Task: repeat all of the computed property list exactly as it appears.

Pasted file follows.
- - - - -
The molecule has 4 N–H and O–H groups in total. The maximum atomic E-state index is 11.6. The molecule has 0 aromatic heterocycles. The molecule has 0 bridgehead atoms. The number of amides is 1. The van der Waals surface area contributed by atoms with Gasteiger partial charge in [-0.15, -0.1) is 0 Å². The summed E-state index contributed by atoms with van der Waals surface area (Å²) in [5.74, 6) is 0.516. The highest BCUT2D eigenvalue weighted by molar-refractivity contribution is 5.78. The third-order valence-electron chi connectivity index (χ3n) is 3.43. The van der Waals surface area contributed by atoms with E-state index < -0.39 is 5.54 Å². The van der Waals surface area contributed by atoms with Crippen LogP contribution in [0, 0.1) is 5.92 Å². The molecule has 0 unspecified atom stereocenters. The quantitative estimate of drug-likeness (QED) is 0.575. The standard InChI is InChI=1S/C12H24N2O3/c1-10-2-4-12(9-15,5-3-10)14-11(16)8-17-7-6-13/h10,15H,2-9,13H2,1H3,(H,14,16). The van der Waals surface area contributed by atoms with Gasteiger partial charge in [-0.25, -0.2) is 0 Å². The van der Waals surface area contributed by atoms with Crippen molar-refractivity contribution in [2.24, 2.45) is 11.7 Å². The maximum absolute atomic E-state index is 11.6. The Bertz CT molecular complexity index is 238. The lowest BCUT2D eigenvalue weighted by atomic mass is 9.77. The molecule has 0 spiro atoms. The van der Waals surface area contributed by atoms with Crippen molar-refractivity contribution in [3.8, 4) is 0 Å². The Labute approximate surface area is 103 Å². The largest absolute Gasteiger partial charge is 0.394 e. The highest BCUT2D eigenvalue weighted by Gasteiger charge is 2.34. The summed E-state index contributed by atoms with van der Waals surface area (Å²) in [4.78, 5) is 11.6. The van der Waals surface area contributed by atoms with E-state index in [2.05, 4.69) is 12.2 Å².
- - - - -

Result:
The molecule has 4 N–H and O–H groups in total. The maximum atomic E-state index is 11.6. The molecule has 0 aromatic heterocycles. The molecule has 0 bridgehead atoms. The number of amides is 1. The van der Waals surface area contributed by atoms with Gasteiger partial charge in [-0.15, -0.1) is 0 Å². The summed E-state index contributed by atoms with van der Waals surface area (Å²) in [5.74, 6) is 0.516. The highest BCUT2D eigenvalue weighted by molar-refractivity contribution is 5.78. The third-order valence-electron chi connectivity index (χ3n) is 3.43. The van der Waals surface area contributed by atoms with E-state index < -0.39 is 5.54 Å². The van der Waals surface area contributed by atoms with Crippen LogP contribution in [0, 0.1) is 5.92 Å². The molecule has 0 unspecified atom stereocenters. The quantitative estimate of drug-likeness (QED) is 0.575. The standard InChI is InChI=1S/C12H24N2O3/c1-10-2-4-12(9-15,5-3-10)14-11(16)8-17-7-6-13/h10,15H,2-9,13H2,1H3,(H,14,16). The van der Waals surface area contributed by atoms with Gasteiger partial charge in [-0.25, -0.2) is 0 Å². The van der Waals surface area contributed by atoms with Crippen molar-refractivity contribution in [2.24, 2.45) is 11.7 Å². The maximum absolute atomic E-state index is 11.6. The Bertz CT molecular complexity index is 238. The lowest BCUT2D eigenvalue weighted by atomic mass is 9.77. The molecule has 0 spiro atoms. The van der Waals surface area contributed by atoms with Crippen molar-refractivity contribution in [3.8, 4) is 0 Å². The Labute approximate surface area is 103 Å². The largest absolute Gasteiger partial charge is 0.394 e. The highest BCUT2D eigenvalue weighted by Gasteiger charge is 2.34. The summed E-state index contributed by atoms with van der Waals surface area (Å²) in [4.78, 5) is 11.6. The van der Waals surface area contributed by atoms with E-state index in [2.05, 4.69) is 12.2 Å².